(ii) The reason for which the employer is considering termination.
(iii) Entitlement of an employee to the presence of another employee of his choice when the explanation of grounds of termination is made.
(iv) Hearing and considering any representation made by the employee and the person chosen by the employee.”
43. In the instant case the Claimant testified that he was not taken through any disciplinary hearing before dismissal by letter dated 31st May 2017 but reached the Claimant on 27th June 2017, almost one month later. The notice of summary dismissal is categorial that the summary dismissal from employment was “with immediate effect”. The letter was signed by the Acting Director, Resources Mr. Joseph Ogutu on 13th June 2007 and by the Chief Executive Officer on 19th June 2017.
44. The Claimant, however, testified that he had been invited for a disciplinary hearing slated for 22nd May 2017 but did not receive the notice on time and thus did not attend the hearing and the same was not rescheduled. In the absence of the Respondent’s evidence on the issue, the Claimant’s evidence remains uncontroverted as held in Karuru Munyororo v Joseph Ndumia Murage (supra).
45. From the evidence on record, it is clear that the Respondent invited the Claimant for a hearing by email but did not call him or notify him in other ways to ensure that he attended the hearing. The Respondent was duty bound to ensure that the Claimant had notice of the proposed hearing but did not apply itself to that end. It would be injurious to punish the Claimant for the nonattendance of the hearing.
46. It is the finding of the Court that the Claimant was not afforded the procedural safeguards provided by Section 41(1) of the Employment Act hereby denying the dismissal process the requisite procedural fairness within the context of Sections 45 of the Employment Act.
47. The upshot of the foregoing is that the summary dismissal of the Claimant by letter dated 31st May 2017 was unfair, and unlawful for want of a substantive justification and procedural fairness. Having so found, I now proceed to determine the reliefs available to the Claimant.
48. Having found that the termination of the Claimant’s employment was unfair, a declaration to that effect is hereby issued.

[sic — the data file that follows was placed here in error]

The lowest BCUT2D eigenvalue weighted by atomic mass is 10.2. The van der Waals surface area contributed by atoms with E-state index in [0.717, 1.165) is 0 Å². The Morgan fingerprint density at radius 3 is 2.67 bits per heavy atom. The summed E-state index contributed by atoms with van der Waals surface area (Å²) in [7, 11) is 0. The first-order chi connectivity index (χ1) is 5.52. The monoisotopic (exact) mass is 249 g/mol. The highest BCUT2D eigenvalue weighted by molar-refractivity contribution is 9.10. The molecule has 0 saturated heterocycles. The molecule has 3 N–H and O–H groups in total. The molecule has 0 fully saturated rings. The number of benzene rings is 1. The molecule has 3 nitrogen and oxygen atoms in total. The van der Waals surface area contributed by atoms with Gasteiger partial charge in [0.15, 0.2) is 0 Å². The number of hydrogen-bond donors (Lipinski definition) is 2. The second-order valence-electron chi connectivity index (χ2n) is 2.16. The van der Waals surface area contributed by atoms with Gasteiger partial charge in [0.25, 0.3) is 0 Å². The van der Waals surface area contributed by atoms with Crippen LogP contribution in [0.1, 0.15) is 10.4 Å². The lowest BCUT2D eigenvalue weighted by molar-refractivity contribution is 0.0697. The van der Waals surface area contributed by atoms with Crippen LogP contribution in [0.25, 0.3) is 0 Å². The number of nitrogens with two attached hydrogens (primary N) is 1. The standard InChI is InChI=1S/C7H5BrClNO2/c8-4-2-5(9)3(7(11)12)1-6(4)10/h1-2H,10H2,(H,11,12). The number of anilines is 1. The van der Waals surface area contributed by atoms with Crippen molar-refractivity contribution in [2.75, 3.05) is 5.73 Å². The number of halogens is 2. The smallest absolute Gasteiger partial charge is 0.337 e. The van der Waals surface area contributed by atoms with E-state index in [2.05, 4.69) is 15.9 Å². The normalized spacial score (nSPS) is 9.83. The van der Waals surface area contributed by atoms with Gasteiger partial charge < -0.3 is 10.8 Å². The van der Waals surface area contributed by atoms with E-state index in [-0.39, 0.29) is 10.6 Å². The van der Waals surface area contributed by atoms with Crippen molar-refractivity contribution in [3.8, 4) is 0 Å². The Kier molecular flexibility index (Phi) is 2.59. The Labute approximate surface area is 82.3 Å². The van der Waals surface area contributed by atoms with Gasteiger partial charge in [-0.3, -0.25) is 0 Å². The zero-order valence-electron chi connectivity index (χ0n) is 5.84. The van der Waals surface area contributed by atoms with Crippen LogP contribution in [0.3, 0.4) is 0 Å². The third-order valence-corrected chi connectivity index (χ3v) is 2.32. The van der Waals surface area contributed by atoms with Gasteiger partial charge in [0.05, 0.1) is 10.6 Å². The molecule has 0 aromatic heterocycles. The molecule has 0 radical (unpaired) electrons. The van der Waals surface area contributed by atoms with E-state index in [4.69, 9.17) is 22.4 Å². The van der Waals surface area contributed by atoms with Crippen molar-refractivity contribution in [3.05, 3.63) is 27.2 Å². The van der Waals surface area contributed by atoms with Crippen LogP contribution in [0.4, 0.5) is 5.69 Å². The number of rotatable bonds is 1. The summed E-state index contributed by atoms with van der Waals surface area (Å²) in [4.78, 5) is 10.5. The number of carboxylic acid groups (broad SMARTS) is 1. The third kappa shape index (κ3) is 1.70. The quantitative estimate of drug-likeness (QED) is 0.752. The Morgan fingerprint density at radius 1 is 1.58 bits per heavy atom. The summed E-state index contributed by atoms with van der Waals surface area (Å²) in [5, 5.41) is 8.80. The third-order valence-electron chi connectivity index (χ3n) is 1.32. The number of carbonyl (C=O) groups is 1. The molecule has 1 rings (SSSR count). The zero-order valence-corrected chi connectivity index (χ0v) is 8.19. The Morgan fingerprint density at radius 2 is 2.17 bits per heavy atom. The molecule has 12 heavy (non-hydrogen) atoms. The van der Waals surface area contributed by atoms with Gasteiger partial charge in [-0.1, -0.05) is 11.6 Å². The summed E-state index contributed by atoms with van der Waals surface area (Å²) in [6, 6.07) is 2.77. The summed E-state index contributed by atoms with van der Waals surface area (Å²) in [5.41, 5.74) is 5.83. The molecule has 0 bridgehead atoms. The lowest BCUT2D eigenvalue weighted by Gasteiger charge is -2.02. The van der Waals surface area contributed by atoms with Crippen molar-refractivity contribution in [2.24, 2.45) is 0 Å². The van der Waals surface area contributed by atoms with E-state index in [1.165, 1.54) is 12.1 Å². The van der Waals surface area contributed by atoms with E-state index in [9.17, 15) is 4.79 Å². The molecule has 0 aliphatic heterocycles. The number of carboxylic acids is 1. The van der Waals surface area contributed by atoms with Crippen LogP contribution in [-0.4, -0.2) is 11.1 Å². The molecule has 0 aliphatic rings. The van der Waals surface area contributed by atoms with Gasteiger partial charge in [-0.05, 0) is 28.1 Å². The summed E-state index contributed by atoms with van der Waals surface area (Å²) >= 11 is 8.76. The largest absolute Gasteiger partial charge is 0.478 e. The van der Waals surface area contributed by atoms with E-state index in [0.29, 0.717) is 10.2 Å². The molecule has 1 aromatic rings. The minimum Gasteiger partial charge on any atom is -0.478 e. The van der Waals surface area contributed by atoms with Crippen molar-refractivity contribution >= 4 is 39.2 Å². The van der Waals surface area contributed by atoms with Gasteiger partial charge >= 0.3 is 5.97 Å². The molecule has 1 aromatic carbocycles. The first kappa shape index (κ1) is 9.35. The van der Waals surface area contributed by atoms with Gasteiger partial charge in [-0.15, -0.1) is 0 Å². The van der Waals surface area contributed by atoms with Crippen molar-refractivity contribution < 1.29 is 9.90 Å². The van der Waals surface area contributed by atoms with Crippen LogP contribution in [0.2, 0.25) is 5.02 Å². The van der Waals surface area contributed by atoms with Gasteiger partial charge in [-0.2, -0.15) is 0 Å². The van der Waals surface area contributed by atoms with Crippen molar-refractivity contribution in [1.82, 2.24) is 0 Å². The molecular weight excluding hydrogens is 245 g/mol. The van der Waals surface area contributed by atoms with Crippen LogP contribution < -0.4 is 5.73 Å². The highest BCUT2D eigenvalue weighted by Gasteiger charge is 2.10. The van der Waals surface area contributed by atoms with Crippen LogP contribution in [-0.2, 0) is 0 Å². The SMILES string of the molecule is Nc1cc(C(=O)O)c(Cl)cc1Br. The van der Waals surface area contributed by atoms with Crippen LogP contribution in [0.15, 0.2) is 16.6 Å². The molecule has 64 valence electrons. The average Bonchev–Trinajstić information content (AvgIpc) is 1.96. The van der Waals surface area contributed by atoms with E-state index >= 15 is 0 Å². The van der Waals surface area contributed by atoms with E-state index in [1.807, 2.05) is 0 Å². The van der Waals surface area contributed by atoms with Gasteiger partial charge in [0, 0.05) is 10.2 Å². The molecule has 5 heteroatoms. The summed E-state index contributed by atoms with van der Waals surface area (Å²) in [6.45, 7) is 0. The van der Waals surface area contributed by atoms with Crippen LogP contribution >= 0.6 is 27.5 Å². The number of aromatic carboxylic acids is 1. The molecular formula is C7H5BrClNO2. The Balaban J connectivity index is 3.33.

(b) Terminal dues Kshs.6,719,290.50
49. Before delving into the specific prayers, it is important to indicate that the fact that the claim is undefended does not lessen the burden of proof on the part of the Claimant. It is trite law that special damage must not only be pleaded but must also be proved. Both the Court of Appeal and this Court have numerously emphasised that even in undefended claims, the Claimant is bound to discharge the burden of proof. See Monica Karimi Mutua v Al-Arafat Shopping Centre and Another  eKLR.
(i) Salary for June 2017 Kshs.347,000.00
50. Although the letter of dismissal is dated 31st May 2017 and alludes to salary for days worked in May having been paid, it was not released to the Claimant until 27th June 2017, which became the effective date of dismissal consistent with the wording of immediate effect. The Respondent was bound to pay the Claimant for the 27 days worked in the month of June 2017.
51. The Claimant is awarded salary for the 27 days worked in June 2017.
(ii) One month’s salary in lieu of notice Kshs.347,000
52. In light of the findings above, the Claimant is awarded one month’s salary in lieu of notice, the sum of Kshs.347,000/-.
(iii) Leave not taken Kshs.694,000
53. The Claimant tendered no evidence on the necessary particulars
for the sustenance of this prayer. The Claimant has not demonstrated the number of days in question, when they fell due, his leave entitlement per year and how the amount due was arrived at. The prayer lacks particulars and is declined.
(iv) Car allowance Kshs.100,000